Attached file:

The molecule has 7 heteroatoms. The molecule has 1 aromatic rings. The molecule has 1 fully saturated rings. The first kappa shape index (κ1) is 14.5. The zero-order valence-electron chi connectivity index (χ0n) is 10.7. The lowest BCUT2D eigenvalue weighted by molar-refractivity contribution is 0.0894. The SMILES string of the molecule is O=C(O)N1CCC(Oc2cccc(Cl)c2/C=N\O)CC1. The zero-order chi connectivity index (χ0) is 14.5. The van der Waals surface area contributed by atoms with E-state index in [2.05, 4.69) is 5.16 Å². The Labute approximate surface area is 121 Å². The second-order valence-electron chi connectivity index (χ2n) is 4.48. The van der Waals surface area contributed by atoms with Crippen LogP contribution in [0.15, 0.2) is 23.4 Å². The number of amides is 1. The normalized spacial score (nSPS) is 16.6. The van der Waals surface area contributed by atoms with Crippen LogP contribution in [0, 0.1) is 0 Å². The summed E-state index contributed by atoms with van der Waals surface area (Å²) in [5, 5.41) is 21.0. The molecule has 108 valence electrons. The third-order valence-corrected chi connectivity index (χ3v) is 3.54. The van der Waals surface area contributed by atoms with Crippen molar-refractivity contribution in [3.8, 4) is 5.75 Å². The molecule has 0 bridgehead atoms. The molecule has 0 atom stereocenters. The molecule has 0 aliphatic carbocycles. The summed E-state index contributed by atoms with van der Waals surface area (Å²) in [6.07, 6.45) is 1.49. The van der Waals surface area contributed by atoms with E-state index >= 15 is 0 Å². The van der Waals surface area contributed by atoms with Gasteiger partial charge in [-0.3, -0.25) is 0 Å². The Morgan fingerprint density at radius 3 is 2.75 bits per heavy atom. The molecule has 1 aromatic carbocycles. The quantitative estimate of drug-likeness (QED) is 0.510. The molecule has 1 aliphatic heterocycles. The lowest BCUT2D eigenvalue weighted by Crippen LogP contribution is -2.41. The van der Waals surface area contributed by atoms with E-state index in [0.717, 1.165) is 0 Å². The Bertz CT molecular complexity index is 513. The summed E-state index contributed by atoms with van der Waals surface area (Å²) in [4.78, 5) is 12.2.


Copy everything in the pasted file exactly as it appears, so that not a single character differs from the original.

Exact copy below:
The molecule has 7 heteroatoms. The molecule has 1 aromatic rings. The molecule has 1 fully saturated rings. The first kappa shape index (κ1) is 14.5. The zero-order valence-electron chi connectivity index (χ0n) is 10.7. The lowest BCUT2D eigenvalue weighted by molar-refractivity contribution is 0.0894. The SMILES string of the molecule is O=C(O)N1CCC(Oc2cccc(Cl)c2/C=N\O)CC1. The zero-order chi connectivity index (χ0) is 14.5. The van der Waals surface area contributed by atoms with E-state index in [2.05, 4.69) is 5.16 Å². The Labute approximate surface area is 121 Å². The second-order valence-electron chi connectivity index (χ2n) is 4.48. The van der Waals surface area contributed by atoms with Crippen LogP contribution in [0.15, 0.2) is 23.4 Å². The number of amides is 1. The normalized spacial score (nSPS) is 16.6. The van der Waals surface area contributed by atoms with Crippen LogP contribution in [0, 0.1) is 0 Å². The summed E-state index contributed by atoms with van der Waals surface area (Å²) in [5, 5.41) is 21.0. The molecule has 108 valence electrons. The third-order valence-corrected chi connectivity index (χ3v) is 3.54. The van der Waals surface area contributed by atoms with Crippen molar-refractivity contribution in [3.8, 4) is 5.75 Å². The molecule has 0 bridgehead atoms. The molecule has 0 atom stereocenters. The molecule has 0 aliphatic carbocycles. The summed E-state index contributed by atoms with van der Waals surface area (Å²) in [6.07, 6.45) is 1.49. The van der Waals surface area contributed by atoms with E-state index >= 15 is 0 Å². The van der Waals surface area contributed by atoms with Gasteiger partial charge in [-0.3, -0.25) is 0 Å². The Morgan fingerprint density at radius 3 is 2.75 bits per heavy atom. The molecule has 1 aromatic carbocycles. The quantitative estimate of drug-likeness (QED) is 0.510. The molecule has 1 aliphatic heterocycles. The lowest BCUT2D eigenvalue weighted by Crippen LogP contribution is -2.41. The van der Waals surface area contributed by atoms with E-state index in [0.717, 1.165) is 0 Å². The Bertz CT molecular complexity index is 513. The summed E-state index contributed by atoms with van der Waals surface area (Å²) in [4.78, 5) is 12.2.